Let’s be honest, there are too many sequels, remakes and others of the sort out there. You know it, I know it, everybody knows it. Your thoughts on Trainspotting 2, will greatly depend on what you’re looking to get out of a sequel. If you loved Trainspotting and wanted the sequel to be exactly the same, to give you everything you enjoyed out of the first one, you’re not going to find it in Trainspotting 2. If you want a movie that understands the inevitability of time as “20 years later” and story progression, you’ll find that in Trainspotting 2.
What I loved about the first Trainspotting was the harshness of the film. There were plenty of moments that were genuinely hard to watch, whether it be the harsh consequences of heroin abuse and the lives that were lost, or witnessing how truly terrible every character was. Trainspotting 1 is not your typical date night movie, but at the time, there was something unique to it. There was no glorification of drug abuse, there was no glorification of poverty, there was no glorification of the lives these people lived. Instead, there was honesty. Life isn’t filled with grand gestures, brilliant epiphanies or saccharine moments. Life can be hard, and the characters in Trainspotting had a hard life.
The sequel does away with the biting harsh reality introduced in the first Trainspotting. It takes place 20 years later and so, the characters have changed throughout time. At their core, they’re still the same terrible people, but they have matured in some regard. The sequel replaces the hardness of the original, and instead adds a melancholic vibe. The characters are aware that it’s been two decades. The know that they’re in the same place they’ve always been.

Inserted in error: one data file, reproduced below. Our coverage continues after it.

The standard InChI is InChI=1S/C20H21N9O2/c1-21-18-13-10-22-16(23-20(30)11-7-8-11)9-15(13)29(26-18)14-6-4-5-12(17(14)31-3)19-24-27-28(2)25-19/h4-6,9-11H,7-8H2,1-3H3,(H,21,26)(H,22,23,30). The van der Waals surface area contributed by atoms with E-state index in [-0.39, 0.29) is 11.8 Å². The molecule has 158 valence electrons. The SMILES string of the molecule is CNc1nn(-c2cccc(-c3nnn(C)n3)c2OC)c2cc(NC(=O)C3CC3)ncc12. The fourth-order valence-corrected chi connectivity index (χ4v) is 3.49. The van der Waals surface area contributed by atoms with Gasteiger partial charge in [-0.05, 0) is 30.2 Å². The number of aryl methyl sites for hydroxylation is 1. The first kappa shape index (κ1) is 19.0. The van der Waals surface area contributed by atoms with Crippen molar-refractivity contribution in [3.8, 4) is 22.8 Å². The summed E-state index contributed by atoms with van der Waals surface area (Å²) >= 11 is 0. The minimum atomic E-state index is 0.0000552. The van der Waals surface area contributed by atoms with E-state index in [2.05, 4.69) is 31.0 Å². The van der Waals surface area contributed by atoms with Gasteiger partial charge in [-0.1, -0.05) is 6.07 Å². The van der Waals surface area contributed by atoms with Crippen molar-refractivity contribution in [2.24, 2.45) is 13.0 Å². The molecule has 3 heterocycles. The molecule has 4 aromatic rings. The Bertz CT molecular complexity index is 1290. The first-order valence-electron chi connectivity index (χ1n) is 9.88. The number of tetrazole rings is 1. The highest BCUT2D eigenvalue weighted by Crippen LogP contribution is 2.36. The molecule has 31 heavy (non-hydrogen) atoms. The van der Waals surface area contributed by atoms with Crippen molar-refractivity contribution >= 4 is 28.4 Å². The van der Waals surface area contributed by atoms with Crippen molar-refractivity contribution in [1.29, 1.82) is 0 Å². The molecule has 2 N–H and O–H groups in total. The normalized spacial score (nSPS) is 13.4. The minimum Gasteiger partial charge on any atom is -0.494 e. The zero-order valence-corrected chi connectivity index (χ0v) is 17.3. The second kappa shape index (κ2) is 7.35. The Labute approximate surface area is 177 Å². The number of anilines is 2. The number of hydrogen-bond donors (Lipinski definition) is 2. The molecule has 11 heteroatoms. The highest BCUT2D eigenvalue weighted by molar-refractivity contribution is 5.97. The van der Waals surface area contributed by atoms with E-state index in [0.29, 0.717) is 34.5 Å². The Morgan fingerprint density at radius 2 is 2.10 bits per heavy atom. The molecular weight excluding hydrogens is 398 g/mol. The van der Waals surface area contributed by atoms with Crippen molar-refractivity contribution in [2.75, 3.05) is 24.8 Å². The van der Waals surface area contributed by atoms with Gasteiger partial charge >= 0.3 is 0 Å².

Watching the film, the pity you had for the characters in the first movie shifts to empathy. Flashbacks to days when the characters were kids and when the world was their oyster, acts as an eye opener, as you realise that everyone starts out the same, with hopeful sparkles in their eyes, but hardships in life can lead to these terrible situations. In a nutshell, the sequel makes you care about all these characters they introduced in the first one. Sickboy, Spud, Bigby and Mark feel like real people, who show different sides of themselves in this new movie. While Trainspotting 1 emphasised honest reality, Trainspotting 2 emphasises honest characters.
The main problem with the film, is that it lacks that very grit which made the first film special and unique. Trainspotting 2 isn’t a bad film at all, in fact it is quite good, but it’s not in the same league as its predecessor. It’s good because of the funny and interesting moments and after all, Danny Boyle is a great director. It just needed more of those truly spectacular moments that makes a great film.
In all honesty, if Trainspotting had to get a sequel, I’m glad it got the one it did.